Melissa Kostecki


Our country, The United States of America, has been heavily impacted by the global pandemic, COVID-19, in numerous ways. One major aspect of our country that has had to heavily adjust to these new safety protocols is our education system, specifically high schools. A typical day of high school no longer looks like a day from 8 am to 3 pm, with extracurricular activities following school to socialize. Now, high schools all around the United States have had to switch to virtual learning, to protect students’ and teachers’ health. This dramatic change in high schools has been challenging, but it has shown how strong our education system is. COVID-19 has challenged and modified the way high schools are now functioning by forcing online learning technology to advance rapidly, having to introduce and create new ways of learning, and adjusting the education system to the new norms of our society. This topic relates to STS because without the technology we have today, virtual learning would not be possible. Advancements in learning technology have allowed high schools around the world to function during this time.

Impact on Learning Technology in Secondary Education

seen below is a student working with the online application during COVID-19.
Seen below is a student working with an online application during COVID-19. This image relates to my topic since it is showing what learning now looks like for high school students.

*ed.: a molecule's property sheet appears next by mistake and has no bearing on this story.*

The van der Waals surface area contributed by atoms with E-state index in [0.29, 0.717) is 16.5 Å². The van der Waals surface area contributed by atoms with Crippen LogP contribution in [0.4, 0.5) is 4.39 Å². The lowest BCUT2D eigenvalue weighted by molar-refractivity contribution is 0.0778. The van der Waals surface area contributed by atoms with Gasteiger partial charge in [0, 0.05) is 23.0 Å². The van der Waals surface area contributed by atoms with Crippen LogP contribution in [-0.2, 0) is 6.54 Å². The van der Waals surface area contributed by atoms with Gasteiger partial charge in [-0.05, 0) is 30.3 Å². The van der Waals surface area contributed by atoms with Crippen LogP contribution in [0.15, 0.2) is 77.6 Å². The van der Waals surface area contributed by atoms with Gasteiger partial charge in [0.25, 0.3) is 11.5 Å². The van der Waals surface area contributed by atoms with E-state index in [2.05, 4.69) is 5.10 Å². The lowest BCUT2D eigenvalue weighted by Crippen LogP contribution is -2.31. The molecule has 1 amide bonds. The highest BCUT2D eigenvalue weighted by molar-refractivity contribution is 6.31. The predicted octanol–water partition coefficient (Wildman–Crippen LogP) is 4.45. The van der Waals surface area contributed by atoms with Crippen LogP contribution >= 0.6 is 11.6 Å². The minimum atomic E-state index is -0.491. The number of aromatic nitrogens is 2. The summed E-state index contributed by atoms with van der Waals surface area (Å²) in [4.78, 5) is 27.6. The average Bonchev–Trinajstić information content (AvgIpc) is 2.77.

To begin, a major part that high school systems have had to change is the learning technology being used to hold virtual classes. High schools and technology companies have had to figure out quickly what is needed to make virtual learning easy and available to all students. Holding virtual classes requires high schools to have various online learning resources to help students succeed and stay on track during this time. The main application used by most high school students is called Zoom. Zoom is an online communication application that is used to hold virtual classes. Teachers have many tools available on this application to help make virtual classes more interactive. Certain features that teachers enjoy include, “Many teachers take advantage of the Zoom feature that allows for recording conversations and saving chat transcripts so students can refer to them later” (Lieberman 2). Zoom is an easy-to-use application that allows high school teachers to interact with students by sharing their screens with the class and viewing their students through web cameras. But, with most high schools around the country using this tool, it has forced Zoom to advance its technology very rapidly so that it’s able to cater to the number of users that need it.

The rapid increase in Zoom users has challenged the application. Lieberman (2020) noted, “The surge of new users, including 90,000 schools and the rapid increase in users has also led to increased scrutiny of the security limitations” (1). Clearly, there has been a rapid increase in the number of high schools that are relying on this application, which has caused slight defects as Zoom continues to improve its system. But, without this technology, it would make learning online much more difficult and could cause some students to fall behind in school. Luckily, with learning technology advancements like Zoom, virtual learning is manageable and more interactive.

Creating New Technology to Make High School Learning Interactive

Seen here is a student learning new interactive ways to engage in learning at home. This relates to my topic since new ways of making class interactive have been introduced in high schools to keep students more engaged on their work during this difficult time.